B CELL STIMULATION OF DCs IN MURINE LUPUS
hours of stimulation. Cells were then stained with the
appropriate antibodies to gate on the population of interest, and with anti–IL-6 (MP5-20F3; BD PharMingen) or
BAFF (clone 121808; R&D Systems) after cell permeabilization.
At least 50,000 cells were acquired per sample using
a FACSCalibur cytometer (BD Biosciences, Mountain
View, CA), and dead cells were excluded by forward and
side scatter characteristics. ModFit software (Verity Software House, Topsham, ME) was used to analyze the 5,6carboxyfluorescein succinimidyl ester (CFSE; Invitrogen,
Carlsbad, CA) dilution.
DC and B cell cocultures. BM-derived DCs (2 ⫻ 104)
from B6 or B6.TC mice were cocultured with 105 B cells from
B6, B6.TC, B6.IL-6–/–, B6.TC.STAT-4–/–, or 129 mice in 96
round-well Costar plates (Sigma-Aldrich, St. Louis, MO) for 5
days in complete RPMI 1640 in the presence of either anti-IgM
Fab (R&D Systems) or anti-CD40 (3/23; BD PharMingen) at
10 ␮g/ml each or in the presence of 1 ␮g/ml of LPS (SigmaAldrich). In some experiments, 2 ⫻ 104 DCs were stimulated
first with anti-CD40 or LPS for 24 hours, and then the
supernatant was added to 105 B cells, which were then cultured
for 5 days.
For Transwell experiments, 3 ⫻ 104 B cells were
placed in the bottom wells and 1.5 ⫻ 104 DCs were placed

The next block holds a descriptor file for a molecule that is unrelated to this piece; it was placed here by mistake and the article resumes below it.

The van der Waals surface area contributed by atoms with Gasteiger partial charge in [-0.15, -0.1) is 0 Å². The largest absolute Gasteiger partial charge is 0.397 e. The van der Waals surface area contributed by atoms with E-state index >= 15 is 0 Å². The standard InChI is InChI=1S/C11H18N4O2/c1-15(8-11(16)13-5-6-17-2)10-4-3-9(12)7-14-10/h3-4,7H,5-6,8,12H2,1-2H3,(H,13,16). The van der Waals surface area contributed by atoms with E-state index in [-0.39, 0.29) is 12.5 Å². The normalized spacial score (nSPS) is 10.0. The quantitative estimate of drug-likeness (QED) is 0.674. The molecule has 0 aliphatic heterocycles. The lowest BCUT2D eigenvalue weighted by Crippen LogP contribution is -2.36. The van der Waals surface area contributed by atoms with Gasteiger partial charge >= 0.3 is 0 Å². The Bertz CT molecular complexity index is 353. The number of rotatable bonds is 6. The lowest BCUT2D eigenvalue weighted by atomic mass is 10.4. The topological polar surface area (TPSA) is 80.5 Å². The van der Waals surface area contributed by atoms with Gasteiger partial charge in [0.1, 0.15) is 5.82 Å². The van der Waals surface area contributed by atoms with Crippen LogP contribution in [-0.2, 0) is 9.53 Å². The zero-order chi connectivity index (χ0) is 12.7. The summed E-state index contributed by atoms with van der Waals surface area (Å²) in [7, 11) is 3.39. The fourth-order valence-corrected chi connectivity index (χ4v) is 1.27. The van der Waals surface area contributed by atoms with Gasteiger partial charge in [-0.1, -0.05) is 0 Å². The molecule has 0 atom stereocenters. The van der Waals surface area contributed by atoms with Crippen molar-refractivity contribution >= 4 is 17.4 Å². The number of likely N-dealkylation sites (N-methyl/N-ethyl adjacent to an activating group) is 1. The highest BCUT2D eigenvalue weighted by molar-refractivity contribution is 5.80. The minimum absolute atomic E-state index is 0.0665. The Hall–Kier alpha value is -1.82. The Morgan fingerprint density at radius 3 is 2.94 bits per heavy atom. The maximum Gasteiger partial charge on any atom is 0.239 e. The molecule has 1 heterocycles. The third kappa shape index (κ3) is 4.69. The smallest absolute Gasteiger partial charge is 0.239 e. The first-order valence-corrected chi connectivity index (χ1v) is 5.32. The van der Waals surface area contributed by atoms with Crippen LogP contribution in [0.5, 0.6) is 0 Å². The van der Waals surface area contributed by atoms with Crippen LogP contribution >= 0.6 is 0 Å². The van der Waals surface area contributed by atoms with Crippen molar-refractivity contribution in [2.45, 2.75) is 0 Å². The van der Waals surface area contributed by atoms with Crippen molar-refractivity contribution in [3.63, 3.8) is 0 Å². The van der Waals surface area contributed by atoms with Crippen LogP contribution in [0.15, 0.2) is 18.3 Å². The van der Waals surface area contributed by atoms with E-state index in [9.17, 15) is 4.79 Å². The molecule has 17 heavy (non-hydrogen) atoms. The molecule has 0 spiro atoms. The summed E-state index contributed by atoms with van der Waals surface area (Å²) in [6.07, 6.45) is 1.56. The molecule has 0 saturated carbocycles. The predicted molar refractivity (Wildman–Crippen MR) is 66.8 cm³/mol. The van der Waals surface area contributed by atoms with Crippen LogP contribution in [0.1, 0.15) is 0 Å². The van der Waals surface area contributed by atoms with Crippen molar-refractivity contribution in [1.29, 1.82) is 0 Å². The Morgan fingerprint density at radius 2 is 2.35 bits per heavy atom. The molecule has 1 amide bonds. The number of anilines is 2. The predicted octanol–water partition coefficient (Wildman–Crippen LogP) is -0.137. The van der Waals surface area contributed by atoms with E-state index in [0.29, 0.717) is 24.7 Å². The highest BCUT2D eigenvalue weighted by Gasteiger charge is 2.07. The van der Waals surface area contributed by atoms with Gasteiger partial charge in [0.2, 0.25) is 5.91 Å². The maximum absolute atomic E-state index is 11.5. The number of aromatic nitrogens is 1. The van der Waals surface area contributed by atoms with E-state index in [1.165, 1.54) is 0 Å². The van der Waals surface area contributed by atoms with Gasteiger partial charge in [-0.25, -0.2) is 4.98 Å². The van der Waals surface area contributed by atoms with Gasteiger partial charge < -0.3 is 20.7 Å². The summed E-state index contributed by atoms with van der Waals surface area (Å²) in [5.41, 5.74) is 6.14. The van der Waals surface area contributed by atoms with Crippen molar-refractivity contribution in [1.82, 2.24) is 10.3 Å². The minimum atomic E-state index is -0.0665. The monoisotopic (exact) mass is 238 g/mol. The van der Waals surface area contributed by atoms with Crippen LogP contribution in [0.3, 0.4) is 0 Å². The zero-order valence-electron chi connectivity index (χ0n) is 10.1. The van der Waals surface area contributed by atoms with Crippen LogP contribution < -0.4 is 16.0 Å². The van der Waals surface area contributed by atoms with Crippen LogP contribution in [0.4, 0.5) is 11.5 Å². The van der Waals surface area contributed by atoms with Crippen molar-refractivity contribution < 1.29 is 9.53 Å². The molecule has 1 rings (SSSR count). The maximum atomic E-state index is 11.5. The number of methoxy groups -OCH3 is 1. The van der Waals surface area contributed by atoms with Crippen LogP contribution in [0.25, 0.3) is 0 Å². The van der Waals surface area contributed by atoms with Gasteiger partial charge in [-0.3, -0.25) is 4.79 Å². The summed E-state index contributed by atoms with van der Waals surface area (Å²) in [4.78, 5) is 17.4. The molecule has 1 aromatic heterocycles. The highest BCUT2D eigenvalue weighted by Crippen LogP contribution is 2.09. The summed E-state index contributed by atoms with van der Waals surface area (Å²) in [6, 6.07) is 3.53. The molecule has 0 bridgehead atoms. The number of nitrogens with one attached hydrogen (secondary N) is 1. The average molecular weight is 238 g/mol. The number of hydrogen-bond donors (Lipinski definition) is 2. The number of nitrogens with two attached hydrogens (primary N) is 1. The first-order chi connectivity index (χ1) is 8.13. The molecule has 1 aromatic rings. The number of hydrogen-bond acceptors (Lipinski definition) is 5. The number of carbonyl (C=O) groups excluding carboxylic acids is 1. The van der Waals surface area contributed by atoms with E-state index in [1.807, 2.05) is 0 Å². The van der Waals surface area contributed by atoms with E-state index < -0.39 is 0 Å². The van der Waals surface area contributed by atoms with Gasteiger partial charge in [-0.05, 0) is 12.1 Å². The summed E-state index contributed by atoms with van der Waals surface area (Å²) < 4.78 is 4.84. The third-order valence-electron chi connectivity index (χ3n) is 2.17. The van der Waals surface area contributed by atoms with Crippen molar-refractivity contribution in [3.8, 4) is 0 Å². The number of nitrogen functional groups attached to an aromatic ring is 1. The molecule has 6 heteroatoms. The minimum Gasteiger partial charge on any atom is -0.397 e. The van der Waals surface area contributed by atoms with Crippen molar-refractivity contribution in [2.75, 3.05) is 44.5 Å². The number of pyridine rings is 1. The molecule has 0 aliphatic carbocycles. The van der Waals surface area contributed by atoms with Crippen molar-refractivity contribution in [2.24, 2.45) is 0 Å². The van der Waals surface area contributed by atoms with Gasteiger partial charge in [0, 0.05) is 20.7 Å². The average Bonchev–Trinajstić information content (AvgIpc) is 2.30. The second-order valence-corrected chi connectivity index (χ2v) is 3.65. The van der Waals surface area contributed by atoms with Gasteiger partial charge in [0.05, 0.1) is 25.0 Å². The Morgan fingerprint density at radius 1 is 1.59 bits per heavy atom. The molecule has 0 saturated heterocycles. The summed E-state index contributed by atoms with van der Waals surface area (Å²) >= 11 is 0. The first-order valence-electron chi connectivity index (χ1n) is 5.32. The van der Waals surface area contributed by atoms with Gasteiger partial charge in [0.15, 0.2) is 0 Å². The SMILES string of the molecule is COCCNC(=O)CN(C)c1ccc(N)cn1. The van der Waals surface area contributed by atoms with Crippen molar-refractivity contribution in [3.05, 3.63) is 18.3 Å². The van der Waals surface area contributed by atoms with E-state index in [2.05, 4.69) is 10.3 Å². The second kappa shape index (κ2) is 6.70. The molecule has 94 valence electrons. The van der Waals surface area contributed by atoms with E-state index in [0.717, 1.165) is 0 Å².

in the top wells in the presence of anti-CD40 in both wells.
After 5 days of culture, B cell proliferation was measured
according to the CFSE dilution or with the CellTiter 96
AQueous One Solution Cell Proliferation Assay (Promega,
Madison, WI); 1 ␮Ci of 3H-thymidine was added to each
well for the last 16 hours of culture. In some assays,
anti–IL-6 (MP5-20F3; BD PharMingen), anti–IL-10 (A5-4;
BD PharMingen), or anti-TNF␣ (MP6-XT22; R&D Systems) blocking antibodies or isotype controls were added at
5 ␮g/ml. After 72 hours of culture, IL-6, IL-10, IL-12, TNF␣,
and sIL-6R (CD126) were measured in supernatants by
sandwich enzyme-linked immunosorbent assay (ELISA)
(R&D Systems).
Exosomes were isolated as previously described (30).
Briefly, DC supernatants were harvested and centrifuged at
300g for 10 minutes, 1,200g for 20 minutes, and 10,000g for 30
minutes to remove cell debris. Exosomes were then pelleted at
100,000g for 1 hour at 4°C and resuspended in cold phosphate
buffered saline. The presence of exosomes was confirmed by
measuring the protein concentration in the pelleted samples.
Exosomes collected from the supernatant of 2 ⫻ 104 DCs were